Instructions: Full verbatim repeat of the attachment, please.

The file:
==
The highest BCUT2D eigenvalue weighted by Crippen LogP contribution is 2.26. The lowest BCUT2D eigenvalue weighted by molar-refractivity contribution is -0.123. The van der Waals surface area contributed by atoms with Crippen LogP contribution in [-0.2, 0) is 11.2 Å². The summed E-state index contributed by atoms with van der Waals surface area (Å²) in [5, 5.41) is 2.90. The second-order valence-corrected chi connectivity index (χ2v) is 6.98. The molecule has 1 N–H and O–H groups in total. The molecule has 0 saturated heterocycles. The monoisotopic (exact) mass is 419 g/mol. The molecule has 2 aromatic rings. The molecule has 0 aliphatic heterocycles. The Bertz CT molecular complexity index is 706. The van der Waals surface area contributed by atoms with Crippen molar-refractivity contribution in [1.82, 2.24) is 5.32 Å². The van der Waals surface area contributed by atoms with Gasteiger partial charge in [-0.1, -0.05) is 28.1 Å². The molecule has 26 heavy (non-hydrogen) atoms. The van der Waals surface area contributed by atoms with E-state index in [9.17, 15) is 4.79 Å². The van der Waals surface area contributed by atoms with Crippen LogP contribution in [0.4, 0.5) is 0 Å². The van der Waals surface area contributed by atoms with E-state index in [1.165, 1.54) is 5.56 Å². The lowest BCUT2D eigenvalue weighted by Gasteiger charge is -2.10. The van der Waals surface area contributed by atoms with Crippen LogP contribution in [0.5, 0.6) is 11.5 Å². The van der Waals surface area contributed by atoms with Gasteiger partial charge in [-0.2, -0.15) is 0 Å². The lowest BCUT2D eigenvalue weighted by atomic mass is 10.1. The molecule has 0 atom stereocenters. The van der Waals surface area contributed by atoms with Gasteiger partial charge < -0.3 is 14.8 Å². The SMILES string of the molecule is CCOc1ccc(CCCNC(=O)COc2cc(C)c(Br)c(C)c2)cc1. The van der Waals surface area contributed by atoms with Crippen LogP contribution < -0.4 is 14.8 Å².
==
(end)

The highest BCUT2D eigenvalue weighted by Crippen LogP contribution is 2.26. The lowest BCUT2D eigenvalue weighted by molar-refractivity contribution is -0.123. The van der Waals surface area contributed by atoms with Crippen LogP contribution in [-0.2, 0) is 11.2 Å². The summed E-state index contributed by atoms with van der Waals surface area (Å²) in [5, 5.41) is 2.90. The second-order valence-corrected chi connectivity index (χ2v) is 6.98. The molecule has 1 N–H and O–H groups in total. The molecule has 0 saturated heterocycles. The monoisotopic (exact) mass is 419 g/mol. The molecule has 2 aromatic rings. The molecule has 0 aliphatic heterocycles. The Bertz CT molecular complexity index is 706. The van der Waals surface area contributed by atoms with Crippen molar-refractivity contribution in [1.82, 2.24) is 5.32 Å². The van der Waals surface area contributed by atoms with Gasteiger partial charge in [-0.1, -0.05) is 28.1 Å². The molecule has 26 heavy (non-hydrogen) atoms. The van der Waals surface area contributed by atoms with E-state index in [9.17, 15) is 4.79 Å². The van der Waals surface area contributed by atoms with Crippen LogP contribution in [0.4, 0.5) is 0 Å². The van der Waals surface area contributed by atoms with E-state index in [1.165, 1.54) is 5.56 Å². The lowest BCUT2D eigenvalue weighted by Gasteiger charge is -2.10. The van der Waals surface area contributed by atoms with Crippen LogP contribution in [0.5, 0.6) is 11.5 Å². The van der Waals surface area contributed by atoms with Gasteiger partial charge in [-0.2, -0.15) is 0 Å². The lowest BCUT2D eigenvalue weighted by atomic mass is 10.1. The molecule has 0 atom stereocenters. The van der Waals surface area contributed by atoms with Gasteiger partial charge < -0.3 is 14.8 Å². The SMILES string of the molecule is CCOc1ccc(CCCNC(=O)COc2cc(C)c(Br)c(C)c2)cc1. The van der Waals surface area contributed by atoms with Crippen LogP contribution < -0.4 is 14.8 Å².